What is the first thing that comes to your mind when you think of a growth mindset? Is it the willingness to learn? or the essential behavioral traits? Is it the necessity of coaching or mentoring? Or is it the need for an enabling eco-system? At People Matters Pre-Conference, a team of senior HR professionals led by Ms. Kiran Brar, Philips Lighting brainstormed about what a “growth mindset” means in companies today and the kind of solutions or interventions that are needed.
Fixed vs Growth
While a fixed mindset views talent and capability as being limited, a growth mindset is one that recognizes that everyone is capable and can get better. This concept was popularized in the book “Mindset: The New Psychology of Success” by Carol Dweck, a professor of psychology at Stanford University. According to Dweck, “In a fixed mindset, people believe their basic qualities, like their intelligence or talent, are simply fixed traits. They spend their time documenting their intelligence or talent instead of developing them. They also believe that talent alone creates success—without effort.”
For organizations operating in a digitally disruptive marketplace, the imperative for skilling and re-skilling is now a business need. This means companies need to not only understand their employees’ strength areas but also understand their passion. The focus, therefore, is on creating the right culture or ecosystem that would align the employee’s aspiration to the business need to grow.
Best practices across employee lifecycle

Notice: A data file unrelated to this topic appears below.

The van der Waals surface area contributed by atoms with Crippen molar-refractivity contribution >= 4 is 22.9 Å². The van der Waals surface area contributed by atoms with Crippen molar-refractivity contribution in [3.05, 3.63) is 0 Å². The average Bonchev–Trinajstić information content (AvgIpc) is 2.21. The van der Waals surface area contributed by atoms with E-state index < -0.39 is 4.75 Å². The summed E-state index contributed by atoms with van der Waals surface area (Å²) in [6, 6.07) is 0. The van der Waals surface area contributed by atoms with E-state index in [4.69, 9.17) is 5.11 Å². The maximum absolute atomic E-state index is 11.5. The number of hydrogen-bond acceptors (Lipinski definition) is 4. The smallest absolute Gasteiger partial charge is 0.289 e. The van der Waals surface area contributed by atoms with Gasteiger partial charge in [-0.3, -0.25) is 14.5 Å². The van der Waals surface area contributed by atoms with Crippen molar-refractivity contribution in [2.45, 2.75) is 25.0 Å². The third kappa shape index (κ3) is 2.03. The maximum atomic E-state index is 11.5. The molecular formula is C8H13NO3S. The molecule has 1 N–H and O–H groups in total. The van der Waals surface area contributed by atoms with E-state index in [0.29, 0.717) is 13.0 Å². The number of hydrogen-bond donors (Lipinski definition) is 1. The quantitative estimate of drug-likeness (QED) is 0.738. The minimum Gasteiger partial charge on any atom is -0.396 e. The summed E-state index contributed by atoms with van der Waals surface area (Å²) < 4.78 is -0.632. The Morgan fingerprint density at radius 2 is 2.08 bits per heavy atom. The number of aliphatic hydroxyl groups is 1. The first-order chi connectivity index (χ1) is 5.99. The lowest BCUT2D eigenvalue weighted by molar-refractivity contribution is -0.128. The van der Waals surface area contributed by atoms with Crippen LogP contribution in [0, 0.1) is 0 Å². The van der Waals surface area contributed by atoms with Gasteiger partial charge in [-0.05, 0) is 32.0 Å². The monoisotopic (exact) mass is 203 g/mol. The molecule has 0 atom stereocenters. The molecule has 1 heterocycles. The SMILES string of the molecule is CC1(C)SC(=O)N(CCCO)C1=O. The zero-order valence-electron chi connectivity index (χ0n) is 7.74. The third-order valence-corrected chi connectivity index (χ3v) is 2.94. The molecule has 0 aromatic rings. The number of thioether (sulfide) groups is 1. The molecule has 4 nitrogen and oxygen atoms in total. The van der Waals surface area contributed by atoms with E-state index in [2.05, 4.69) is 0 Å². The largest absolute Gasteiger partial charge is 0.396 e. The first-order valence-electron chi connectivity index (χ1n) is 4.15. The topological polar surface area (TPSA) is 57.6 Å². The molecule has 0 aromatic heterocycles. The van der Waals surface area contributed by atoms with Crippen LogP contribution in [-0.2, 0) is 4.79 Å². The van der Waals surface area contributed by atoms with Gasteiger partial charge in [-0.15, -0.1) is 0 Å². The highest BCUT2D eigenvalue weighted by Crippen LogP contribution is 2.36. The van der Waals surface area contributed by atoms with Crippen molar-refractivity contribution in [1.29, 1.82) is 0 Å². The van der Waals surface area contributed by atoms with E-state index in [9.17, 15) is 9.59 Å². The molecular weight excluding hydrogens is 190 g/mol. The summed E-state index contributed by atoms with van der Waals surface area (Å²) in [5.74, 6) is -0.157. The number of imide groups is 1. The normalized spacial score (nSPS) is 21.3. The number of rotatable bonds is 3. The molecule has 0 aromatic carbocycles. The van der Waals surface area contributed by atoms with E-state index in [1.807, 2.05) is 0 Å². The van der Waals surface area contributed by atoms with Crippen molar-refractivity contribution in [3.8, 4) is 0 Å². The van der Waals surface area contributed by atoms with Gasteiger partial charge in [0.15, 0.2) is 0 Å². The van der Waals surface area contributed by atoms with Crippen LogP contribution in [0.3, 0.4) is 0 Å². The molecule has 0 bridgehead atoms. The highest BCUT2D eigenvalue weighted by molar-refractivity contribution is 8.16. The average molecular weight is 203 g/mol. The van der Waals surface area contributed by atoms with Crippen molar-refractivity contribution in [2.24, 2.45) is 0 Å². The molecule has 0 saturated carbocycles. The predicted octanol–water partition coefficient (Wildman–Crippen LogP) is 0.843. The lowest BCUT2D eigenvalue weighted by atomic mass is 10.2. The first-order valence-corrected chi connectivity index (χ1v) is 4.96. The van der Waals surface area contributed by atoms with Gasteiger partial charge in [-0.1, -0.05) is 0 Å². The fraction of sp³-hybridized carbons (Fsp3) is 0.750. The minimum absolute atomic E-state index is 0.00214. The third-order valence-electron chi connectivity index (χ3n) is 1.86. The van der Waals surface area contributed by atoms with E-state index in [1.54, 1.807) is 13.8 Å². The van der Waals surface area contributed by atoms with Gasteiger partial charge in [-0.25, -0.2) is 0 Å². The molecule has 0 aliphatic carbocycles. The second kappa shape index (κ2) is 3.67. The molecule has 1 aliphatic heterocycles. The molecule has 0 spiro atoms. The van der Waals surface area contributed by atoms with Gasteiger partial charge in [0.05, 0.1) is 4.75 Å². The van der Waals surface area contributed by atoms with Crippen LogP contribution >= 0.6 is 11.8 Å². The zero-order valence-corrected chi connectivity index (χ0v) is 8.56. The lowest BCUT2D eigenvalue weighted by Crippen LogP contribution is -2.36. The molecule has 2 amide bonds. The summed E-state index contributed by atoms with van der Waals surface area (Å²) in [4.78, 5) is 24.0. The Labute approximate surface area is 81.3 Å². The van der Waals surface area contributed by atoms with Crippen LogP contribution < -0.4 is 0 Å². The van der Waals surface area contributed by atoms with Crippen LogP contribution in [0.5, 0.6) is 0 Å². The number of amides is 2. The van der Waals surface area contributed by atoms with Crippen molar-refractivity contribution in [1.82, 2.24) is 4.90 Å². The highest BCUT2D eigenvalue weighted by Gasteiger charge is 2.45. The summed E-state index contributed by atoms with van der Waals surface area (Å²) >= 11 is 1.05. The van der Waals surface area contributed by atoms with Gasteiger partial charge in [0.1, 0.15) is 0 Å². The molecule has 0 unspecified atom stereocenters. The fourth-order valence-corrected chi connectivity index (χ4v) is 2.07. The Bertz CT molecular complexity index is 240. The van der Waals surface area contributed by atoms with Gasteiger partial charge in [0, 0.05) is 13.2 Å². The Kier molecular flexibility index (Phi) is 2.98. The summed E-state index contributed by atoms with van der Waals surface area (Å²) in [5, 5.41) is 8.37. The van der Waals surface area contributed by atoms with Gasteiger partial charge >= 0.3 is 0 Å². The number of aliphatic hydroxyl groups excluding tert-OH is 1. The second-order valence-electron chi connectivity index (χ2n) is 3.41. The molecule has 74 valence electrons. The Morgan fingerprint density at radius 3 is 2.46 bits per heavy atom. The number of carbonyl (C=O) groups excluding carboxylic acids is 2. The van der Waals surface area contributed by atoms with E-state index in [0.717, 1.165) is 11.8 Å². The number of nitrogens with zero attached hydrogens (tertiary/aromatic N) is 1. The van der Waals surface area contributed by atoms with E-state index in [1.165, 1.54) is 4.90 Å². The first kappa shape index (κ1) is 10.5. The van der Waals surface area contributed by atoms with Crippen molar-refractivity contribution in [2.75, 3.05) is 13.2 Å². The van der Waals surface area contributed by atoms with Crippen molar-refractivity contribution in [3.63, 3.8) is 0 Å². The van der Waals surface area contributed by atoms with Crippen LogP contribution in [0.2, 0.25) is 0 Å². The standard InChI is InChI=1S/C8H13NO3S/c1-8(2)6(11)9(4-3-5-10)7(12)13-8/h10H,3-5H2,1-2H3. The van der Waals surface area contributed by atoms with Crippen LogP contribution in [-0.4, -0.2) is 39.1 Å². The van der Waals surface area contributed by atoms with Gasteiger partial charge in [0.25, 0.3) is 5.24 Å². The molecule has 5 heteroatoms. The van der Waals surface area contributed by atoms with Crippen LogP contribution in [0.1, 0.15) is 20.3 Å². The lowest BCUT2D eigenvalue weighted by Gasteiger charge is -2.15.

There are a number of interventions that organizations are turning to. And these solutions are not necessarily the mandate of the learning function alone, as creating a culture of growth mindset impacts different activities throughout the employee life cycle – right from talent acquisition, learning and development, and performance management.
Sharing an example of how to encourage a growth mindset while mapping people to jobs, a business leader noted that in their company, after going through an exercise of identifying people’s strengths, employees were encouraged to write their own job description. For example: If a software programmer was really good at planning, his or her role was to build on that capability and help in project management in their team.
Performance management is another area that companies are focused on. According to one HR leader in the banking sector, the focus is on creating a 50-50 measurement on two questions: 1) What is the consistency of the performance? and 2) What is the employee doing in order to bring value? In the learning and development sphere, companies are increasingly asking employees to design their learning roadmaps with a focus on continuous learning.
With a business culture that is focused on a growth mindset, companies also need leaders who are willing to step the extra mile and ensure that they are adequately supporting these interventions and ultimately driving business change. With an increasing number of jobs facing the automation test, organizations need to identify ways of tools and systems to architect a learning culture.